Methods to Calculate the Heat Index as an Exposure Metric in Environmental Health Research

By Anderson, G. Brooke; Bell, Michelle L. et al. | Environmental Health Perspectives, October 2013 | Go to article overview

Methods to Calculate the Heat Index as an Exposure Metric in Environmental Health Research


Anderson, G. Brooke, Bell, Michelle L., Peng, Roger D., Environmental Health Perspectives


Introduction

Research that addresses health effects of weather-related heat exposure is critical both to limit present-day dangers from heat and also to prepare for future weather. Heat waves can produce catastrophic death tolls, including > 14,000 excess deaths during the 2003 French heat wave (Hemon et al. 2003), as well as increased risk of hospitalizations and adverse birth outcomes (e.g., Anderson et al. 2013; Basu et al. 2010). Under climate change, heat waves are expected to be more frequent and severe (Meehl and Tebaldi 2004). Beyond heat-health research, numerous other environmental health studies assess exposure to outdoor heat as a potential confounder (e.g., research on air pollution and health).

To estimate heat exposure, many environmental health studies use indices meant to capture the combined experience of several weather factors, such as the Universal Thermal Climate Index (UTCI 2012) and the humidex, which is used by Canada's weather office (Environment Canada 2013). One of the most popular indices for environmental health research is Steadman's apparent temperature (Steadman 1979a, 1979b, 1984), a version of which provides the basis for heat advisories in many U.S. communities [National Oceanic and Atmospheric Administration (NOAA) 2009]. Steadman's apparent temperature translates current weather conditions (air temperature and air moisture in the most basic formulations) into the air temperature that would "feel" the same to humans if dew point temperature were 14.0[degrees]C/57.2[degrees]F (Rothfusz 1990; Steadman 1979a). By expressing weather conditions in terms of the equivalent temperature if dew point temperature were 14[degrees]C, Steadman translated combinations of air moisture and temperature [and other factors such as wind speed and sun radiation, in his original papers (Steadman 1979a, 1979b)] into a single scale, measured in the same units as air temperature. This index, particularly the simplified version that relies only on air temperature and moisture (Steadman 1979a), is often also called the "heat index" [here, we use "apparent temperature" to describe values originally presented in the tables by Steadman (1979a), whereas we use "heat index" to describe values generated by algorithms approximating Steadman's original apparent temperature values (Ahrens 2007)].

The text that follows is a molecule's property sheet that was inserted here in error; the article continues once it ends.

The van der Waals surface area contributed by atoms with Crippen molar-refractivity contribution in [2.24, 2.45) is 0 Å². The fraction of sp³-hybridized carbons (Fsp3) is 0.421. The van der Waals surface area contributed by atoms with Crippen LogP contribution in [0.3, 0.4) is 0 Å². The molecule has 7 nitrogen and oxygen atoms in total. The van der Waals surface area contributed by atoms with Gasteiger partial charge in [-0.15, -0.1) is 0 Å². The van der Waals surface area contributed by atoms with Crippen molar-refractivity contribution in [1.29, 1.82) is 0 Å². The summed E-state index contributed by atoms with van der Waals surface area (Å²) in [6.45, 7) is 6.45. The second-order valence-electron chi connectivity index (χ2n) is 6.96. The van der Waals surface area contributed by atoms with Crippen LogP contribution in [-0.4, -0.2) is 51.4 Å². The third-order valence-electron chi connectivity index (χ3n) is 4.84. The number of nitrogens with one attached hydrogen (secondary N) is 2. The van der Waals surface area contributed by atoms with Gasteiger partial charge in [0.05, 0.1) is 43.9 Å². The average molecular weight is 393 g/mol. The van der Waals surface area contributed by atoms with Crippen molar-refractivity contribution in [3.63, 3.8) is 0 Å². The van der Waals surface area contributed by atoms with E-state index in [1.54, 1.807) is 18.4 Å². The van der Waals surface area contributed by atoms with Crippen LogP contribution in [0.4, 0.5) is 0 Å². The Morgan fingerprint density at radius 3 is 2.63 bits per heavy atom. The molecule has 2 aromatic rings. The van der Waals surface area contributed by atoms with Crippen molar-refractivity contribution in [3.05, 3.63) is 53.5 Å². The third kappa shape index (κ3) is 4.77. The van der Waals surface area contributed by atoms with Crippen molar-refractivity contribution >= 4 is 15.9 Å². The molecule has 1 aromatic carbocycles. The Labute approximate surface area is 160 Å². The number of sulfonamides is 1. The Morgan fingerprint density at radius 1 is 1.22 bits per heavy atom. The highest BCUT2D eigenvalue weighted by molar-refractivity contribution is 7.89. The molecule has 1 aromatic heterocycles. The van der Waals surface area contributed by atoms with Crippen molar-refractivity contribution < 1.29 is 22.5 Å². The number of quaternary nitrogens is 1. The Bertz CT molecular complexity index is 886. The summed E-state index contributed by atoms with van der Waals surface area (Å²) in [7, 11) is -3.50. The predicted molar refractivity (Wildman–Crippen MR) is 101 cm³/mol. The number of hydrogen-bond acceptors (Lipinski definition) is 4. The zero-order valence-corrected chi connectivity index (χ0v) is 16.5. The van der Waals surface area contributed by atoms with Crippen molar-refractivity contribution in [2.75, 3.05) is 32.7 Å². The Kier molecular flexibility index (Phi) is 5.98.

Apparent temperature was developed to measure thermal comfort rather than to study human health (Steadman 1994). However, it has become a popular exposure metric in environmental health, particularly in its approximated "heat index" form. The U.S. National Weather Service (NWS) has linked different heat index values to environmental health threats [e.g., a heat index of 40.6[degrees]C/105[degrees]F indicates "danger" of heat-related disorders (NOAA 2012)], and the NWS uses heat index for its excessive heat warnings (NOAA 2009). Additionally, the heat index is widely used in environmental health research, including studies of air pollution exposures (e.g., Zanobetti and Schwartz 2005), outdoor temperature exposures (e.g., Barnett et al. 2010; Fletcher et al. 2012), and development of synoptic-scale heat warning systems (Sheridan and Kalkstein 2004; Smoyer-Tomic and Rainham 2001). The heat index has been used as a measure of heat exposure in studies throughout the world, including in studies of the United States (e.g., Zanobetti and Schwartz 2006), cities throughout Europe (e.g., Michelozzi et al. 2009), Australia (Khalaj et al. 2010), Bangladesh (Burkart et al. 2011), South Korea (Kysely and Kim 2009), and several Central and South American cities (Bell et al. 2008).

Calculating apparent temperature using Steadman's original equations requires iterating multiple equations that describe heat and moisture transfer until a final equation converges (Steadman 1979a). Steadman performed this calculation for specific combinations of air temperature and moisture (relative humidity or dew point temperature).

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